The Hatewatch blog is managed by the staff of the Intelligence Project of the Southern Poverty Law Center, an Alabama-based civil rights organization.
Chris Simcox, the erstwhile border vigilante Minuteman movement leader, has been sitting in the Maricopa County Jail for over a year as he awaits trial on two counts of child molestation, one involving his own preteen daughter. But, judging from a recent court appearance, he is confident that he will win his freedom.
How? Apparently Simcox has some secret evidence.
According to a report from Stephen Lemons at Phoenix New Times, Simcox indicated during a recent court hearing on a possible plea agreement that there is previously unknown reasons for his arrest.
Documents filed by Simcox’s attorneys suggest he will attempt a defense based on claims that he was targeted for prosecution because of his high political profile, and that the charges against him are built on evidence from two daughters who were subject to “parental alienation” because of a “contentious divorce.”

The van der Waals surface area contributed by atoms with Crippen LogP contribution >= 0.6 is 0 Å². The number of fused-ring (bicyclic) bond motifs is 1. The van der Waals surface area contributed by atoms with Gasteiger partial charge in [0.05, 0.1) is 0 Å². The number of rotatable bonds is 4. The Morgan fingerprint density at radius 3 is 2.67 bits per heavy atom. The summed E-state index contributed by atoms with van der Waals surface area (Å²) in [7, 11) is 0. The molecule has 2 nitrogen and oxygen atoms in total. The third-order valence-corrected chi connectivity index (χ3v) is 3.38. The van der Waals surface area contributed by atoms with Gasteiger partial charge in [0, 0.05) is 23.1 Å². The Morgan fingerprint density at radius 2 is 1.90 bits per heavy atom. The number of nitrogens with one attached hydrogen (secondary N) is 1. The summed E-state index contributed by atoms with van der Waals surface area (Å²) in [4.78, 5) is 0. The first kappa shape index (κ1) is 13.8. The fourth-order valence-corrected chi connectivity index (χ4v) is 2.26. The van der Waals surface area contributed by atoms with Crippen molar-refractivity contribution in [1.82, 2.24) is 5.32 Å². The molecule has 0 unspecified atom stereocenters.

However, Judge Joseph Welty of Maricopa County Superior Court apparently was not buying. Saying that Simcox was suggesting “some grand conspiracy at play,” he reminded Simcox, 53, that the evidence against him also involved victims who were not his daughters, and that the charges he faced were not political crimes.
The purpose of the hearing last week was to review the plea bargain that prosecutors had offered to Simcox earlier this year that would limit his prison time to seven years in exchange for a guilty plea. However, Simcox adamantly continued to refuse the deal, saying he intended to prove his innocence in court.
Simcox’s refusal ensures that the two victims in the case—one of them his now-teenage daughter, the second being a friend of hers who Simcox was supposed to be babysitting at the time—will be required to testify on the stand. The trial is scheduled to begin Dec. 17, but Simcox’s decision on the plea bargain probably means it will be pushed forward to January.
According to Lemons, a previous judge in the case ensured that so-called “propensity evidence”—involving previous incidents that suggest the defendant’s crime is part of a behavior pattern—would also be admitted.